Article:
In the Landau theory of phase transitions, one typically considers a "free energy" $F$ as a function of the temperature $T$ and the "order parameter" $\psi$: $F(T, \psi)$.
For the sake of clarity, let's consider the liquid-gas transition, in which the order parameter is usually taken to be the difference of densities between the ordered phase and the disordered phase. In this case, it looks that the order parameter $\psi$ is closely related to the the volume $V$, a global variable of state.
What is the correct interpretation of $\psi$ as a thermodynamic variable?
I consider several logical possibilities, but all interpretations look troublesome to me:
$\psi$ is a variable of state replacing the volume. In this case I have a few related concerns:
Is the "free energy" $F$ the Helmholtz or the Gibbs free energy?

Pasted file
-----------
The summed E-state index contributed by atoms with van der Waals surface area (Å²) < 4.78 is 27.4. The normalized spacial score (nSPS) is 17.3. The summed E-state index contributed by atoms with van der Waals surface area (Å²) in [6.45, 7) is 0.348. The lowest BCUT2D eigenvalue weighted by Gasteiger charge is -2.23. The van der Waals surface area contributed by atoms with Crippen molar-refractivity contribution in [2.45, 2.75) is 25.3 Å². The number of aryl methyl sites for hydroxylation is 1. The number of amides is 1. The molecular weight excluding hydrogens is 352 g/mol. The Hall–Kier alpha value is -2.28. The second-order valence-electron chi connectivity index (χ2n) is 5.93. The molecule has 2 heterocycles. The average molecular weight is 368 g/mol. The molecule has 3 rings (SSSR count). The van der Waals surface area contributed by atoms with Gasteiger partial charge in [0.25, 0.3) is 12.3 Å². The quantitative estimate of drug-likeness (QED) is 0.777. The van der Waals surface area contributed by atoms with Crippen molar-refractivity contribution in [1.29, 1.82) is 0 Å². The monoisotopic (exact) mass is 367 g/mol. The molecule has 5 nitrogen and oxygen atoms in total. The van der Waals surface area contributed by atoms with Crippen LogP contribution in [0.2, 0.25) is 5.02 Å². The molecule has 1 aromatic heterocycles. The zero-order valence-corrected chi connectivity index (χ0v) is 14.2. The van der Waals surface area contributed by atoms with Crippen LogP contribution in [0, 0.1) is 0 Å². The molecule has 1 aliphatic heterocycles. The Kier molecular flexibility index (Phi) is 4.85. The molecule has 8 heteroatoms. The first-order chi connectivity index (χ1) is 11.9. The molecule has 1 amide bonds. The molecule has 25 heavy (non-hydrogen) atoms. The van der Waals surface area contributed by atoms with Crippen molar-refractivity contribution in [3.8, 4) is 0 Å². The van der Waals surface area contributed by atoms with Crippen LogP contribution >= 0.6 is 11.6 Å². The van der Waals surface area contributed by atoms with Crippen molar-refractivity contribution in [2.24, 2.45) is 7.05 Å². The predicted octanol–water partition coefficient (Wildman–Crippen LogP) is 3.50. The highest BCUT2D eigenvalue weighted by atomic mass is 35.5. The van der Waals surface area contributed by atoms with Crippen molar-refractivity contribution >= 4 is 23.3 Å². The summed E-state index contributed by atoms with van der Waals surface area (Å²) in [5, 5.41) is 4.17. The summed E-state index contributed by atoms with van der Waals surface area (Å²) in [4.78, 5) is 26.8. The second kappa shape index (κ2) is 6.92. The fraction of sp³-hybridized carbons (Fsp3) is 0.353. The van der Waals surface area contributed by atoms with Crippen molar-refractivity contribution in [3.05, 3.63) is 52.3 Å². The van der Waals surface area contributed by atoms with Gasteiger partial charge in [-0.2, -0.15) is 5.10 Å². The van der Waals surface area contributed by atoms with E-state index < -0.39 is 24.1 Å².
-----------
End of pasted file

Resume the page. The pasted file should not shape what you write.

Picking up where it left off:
- If $F$ is the Gibbs free energy, $F$ should depend on the temperature $T$ and the pressure $p$ (the conjugate variable of the volume), so it shouldn't depend on $\psi$.
- If it is the Helmholtz free energy, it's ok that it depends on $\psi$, but the experiments are usually carried out at constant pressure, not constant volume.
Usually, state variables are something one can select at will [for instance, think of the phase diagram $(p, T)$]. However, the order parameter $\psi$ is not selected at will, but it is selected by the system as a result of the minimization process according to the Landau theory.
$\psi$ is yet another variable of state in addition to volume and temperature.
Why the pressure is not usually taken into account as a variable of state, and only the temperature is considered?
What is the conjugate variable to $\psi$?
Can really $\psi$ and $V$ be taken as independent?
$\psi$ is not a variable of state, is something else.
- What else can $\psi$ be from the thermodynamic point of view?
- Same question as above, why is pressure not usually taken into account in Landau theory?